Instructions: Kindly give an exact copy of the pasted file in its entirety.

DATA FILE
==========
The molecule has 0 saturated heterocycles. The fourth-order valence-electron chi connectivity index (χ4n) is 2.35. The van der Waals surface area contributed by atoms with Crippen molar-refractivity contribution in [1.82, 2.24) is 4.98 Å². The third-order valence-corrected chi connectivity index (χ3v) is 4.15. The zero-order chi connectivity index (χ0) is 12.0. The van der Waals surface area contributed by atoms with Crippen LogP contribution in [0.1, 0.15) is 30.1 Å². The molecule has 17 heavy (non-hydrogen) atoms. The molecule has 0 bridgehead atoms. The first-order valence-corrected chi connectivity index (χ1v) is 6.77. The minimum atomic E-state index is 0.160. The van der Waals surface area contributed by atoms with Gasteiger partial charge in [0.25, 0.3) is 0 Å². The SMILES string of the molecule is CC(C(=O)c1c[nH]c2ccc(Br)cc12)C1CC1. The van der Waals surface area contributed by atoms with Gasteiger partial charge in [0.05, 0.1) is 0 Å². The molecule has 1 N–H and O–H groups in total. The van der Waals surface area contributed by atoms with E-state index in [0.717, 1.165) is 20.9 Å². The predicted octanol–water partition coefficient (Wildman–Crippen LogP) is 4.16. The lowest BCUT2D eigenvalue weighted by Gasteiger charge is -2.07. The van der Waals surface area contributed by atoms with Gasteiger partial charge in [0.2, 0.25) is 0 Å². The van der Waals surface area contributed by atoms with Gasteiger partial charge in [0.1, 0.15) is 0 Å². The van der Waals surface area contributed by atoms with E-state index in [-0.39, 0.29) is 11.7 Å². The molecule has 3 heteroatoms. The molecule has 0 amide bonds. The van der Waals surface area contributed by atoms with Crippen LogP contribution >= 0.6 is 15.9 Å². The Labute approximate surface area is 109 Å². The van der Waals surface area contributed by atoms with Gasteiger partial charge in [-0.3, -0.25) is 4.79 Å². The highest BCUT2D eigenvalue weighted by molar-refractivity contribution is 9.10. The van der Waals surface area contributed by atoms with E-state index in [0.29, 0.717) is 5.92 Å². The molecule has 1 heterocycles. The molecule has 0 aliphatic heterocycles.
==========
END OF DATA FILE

The molecule has 0 saturated heterocycles. The fourth-order valence-electron chi connectivity index (χ4n) is 2.35. The van der Waals surface area contributed by atoms with Crippen molar-refractivity contribution in [1.82, 2.24) is 4.98 Å². The third-order valence-corrected chi connectivity index (χ3v) is 4.15. The zero-order chi connectivity index (χ0) is 12.0. The van der Waals surface area contributed by atoms with Crippen LogP contribution in [0.1, 0.15) is 30.1 Å². The molecule has 17 heavy (non-hydrogen) atoms. The molecule has 0 bridgehead atoms. The first-order valence-corrected chi connectivity index (χ1v) is 6.77. The minimum atomic E-state index is 0.160. The van der Waals surface area contributed by atoms with Gasteiger partial charge in [0.25, 0.3) is 0 Å². The SMILES string of the molecule is CC(C(=O)c1c[nH]c2ccc(Br)cc12)C1CC1. The van der Waals surface area contributed by atoms with Gasteiger partial charge in [0.05, 0.1) is 0 Å². The molecule has 1 N–H and O–H groups in total. The van der Waals surface area contributed by atoms with E-state index in [0.717, 1.165) is 20.9 Å². The predicted octanol–water partition coefficient (Wildman–Crippen LogP) is 4.16. The lowest BCUT2D eigenvalue weighted by Gasteiger charge is -2.07. The van der Waals surface area contributed by atoms with Gasteiger partial charge in [0.2, 0.25) is 0 Å². The van der Waals surface area contributed by atoms with Gasteiger partial charge in [0.1, 0.15) is 0 Å². The van der Waals surface area contributed by atoms with E-state index in [-0.39, 0.29) is 11.7 Å². The molecule has 3 heteroatoms. The molecule has 0 amide bonds. The van der Waals surface area contributed by atoms with Crippen LogP contribution >= 0.6 is 15.9 Å². The Labute approximate surface area is 109 Å². The van der Waals surface area contributed by atoms with Gasteiger partial charge in [-0.3, -0.25) is 4.79 Å². The highest BCUT2D eigenvalue weighted by molar-refractivity contribution is 9.10. The van der Waals surface area contributed by atoms with E-state index in [0.29, 0.717) is 5.92 Å². The molecule has 1 heterocycles. The molecule has 0 aliphatic heterocycles.